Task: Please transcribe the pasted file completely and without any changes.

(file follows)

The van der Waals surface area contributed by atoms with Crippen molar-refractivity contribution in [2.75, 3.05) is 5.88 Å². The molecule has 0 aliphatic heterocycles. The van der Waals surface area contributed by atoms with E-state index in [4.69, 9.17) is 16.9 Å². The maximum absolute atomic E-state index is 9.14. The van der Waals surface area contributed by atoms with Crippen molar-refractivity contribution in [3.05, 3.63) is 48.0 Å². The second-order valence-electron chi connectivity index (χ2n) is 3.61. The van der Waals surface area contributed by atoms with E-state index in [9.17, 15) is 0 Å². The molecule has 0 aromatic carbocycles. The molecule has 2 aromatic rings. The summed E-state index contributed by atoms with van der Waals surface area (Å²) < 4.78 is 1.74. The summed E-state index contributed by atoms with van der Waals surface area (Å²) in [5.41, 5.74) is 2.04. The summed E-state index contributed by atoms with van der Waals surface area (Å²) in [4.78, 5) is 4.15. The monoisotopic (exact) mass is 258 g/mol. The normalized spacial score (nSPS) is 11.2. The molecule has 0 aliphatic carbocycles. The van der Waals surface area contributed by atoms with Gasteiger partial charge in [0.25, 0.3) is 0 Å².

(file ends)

The van der Waals surface area contributed by atoms with Crippen molar-refractivity contribution in [2.75, 3.05) is 5.88 Å². The molecule has 0 aliphatic heterocycles. The van der Waals surface area contributed by atoms with E-state index in [4.69, 9.17) is 16.9 Å². The maximum absolute atomic E-state index is 9.14. The van der Waals surface area contributed by atoms with Crippen molar-refractivity contribution in [3.05, 3.63) is 48.0 Å². The second-order valence-electron chi connectivity index (χ2n) is 3.61. The van der Waals surface area contributed by atoms with E-state index in [9.17, 15) is 0 Å². The molecule has 0 aromatic carbocycles. The molecule has 2 aromatic rings. The summed E-state index contributed by atoms with van der Waals surface area (Å²) < 4.78 is 1.74. The summed E-state index contributed by atoms with van der Waals surface area (Å²) in [5.41, 5.74) is 2.04. The summed E-state index contributed by atoms with van der Waals surface area (Å²) in [4.78, 5) is 4.15. The monoisotopic (exact) mass is 258 g/mol. The normalized spacial score (nSPS) is 11.2. The molecule has 0 aliphatic carbocycles. The van der Waals surface area contributed by atoms with Gasteiger partial charge in [0.25, 0.3) is 0 Å².